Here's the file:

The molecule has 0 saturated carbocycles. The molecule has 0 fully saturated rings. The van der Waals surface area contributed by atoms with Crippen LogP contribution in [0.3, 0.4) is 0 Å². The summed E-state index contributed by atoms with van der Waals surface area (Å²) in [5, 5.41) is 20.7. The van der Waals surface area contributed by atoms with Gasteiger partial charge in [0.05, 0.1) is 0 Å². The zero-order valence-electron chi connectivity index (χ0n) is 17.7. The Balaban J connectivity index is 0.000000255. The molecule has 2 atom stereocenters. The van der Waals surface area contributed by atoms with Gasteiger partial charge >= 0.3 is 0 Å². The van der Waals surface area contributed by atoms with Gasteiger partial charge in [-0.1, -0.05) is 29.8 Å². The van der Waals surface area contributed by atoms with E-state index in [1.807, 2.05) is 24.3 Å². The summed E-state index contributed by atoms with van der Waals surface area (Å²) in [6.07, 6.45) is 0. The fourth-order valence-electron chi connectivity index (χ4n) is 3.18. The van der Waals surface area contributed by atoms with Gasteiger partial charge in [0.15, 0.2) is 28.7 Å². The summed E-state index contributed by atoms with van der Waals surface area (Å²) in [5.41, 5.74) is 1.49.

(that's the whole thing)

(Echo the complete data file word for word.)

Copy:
The molecule has 0 saturated carbocycles. The molecule has 0 fully saturated rings. The van der Waals surface area contributed by atoms with Crippen LogP contribution in [0.3, 0.4) is 0 Å². The summed E-state index contributed by atoms with van der Waals surface area (Å²) in [5, 5.41) is 20.7. The van der Waals surface area contributed by atoms with Gasteiger partial charge in [0.05, 0.1) is 0 Å². The zero-order valence-electron chi connectivity index (χ0n) is 17.7. The Balaban J connectivity index is 0.000000255. The molecule has 2 atom stereocenters. The van der Waals surface area contributed by atoms with Gasteiger partial charge >= 0.3 is 0 Å². The van der Waals surface area contributed by atoms with Gasteiger partial charge in [-0.1, -0.05) is 29.8 Å². The van der Waals surface area contributed by atoms with E-state index in [1.807, 2.05) is 24.3 Å². The summed E-state index contributed by atoms with van der Waals surface area (Å²) in [6.07, 6.45) is 0. The fourth-order valence-electron chi connectivity index (χ4n) is 3.18. The van der Waals surface area contributed by atoms with Gasteiger partial charge in [0.15, 0.2) is 28.7 Å². The summed E-state index contributed by atoms with van der Waals surface area (Å²) in [5.41, 5.74) is 1.49.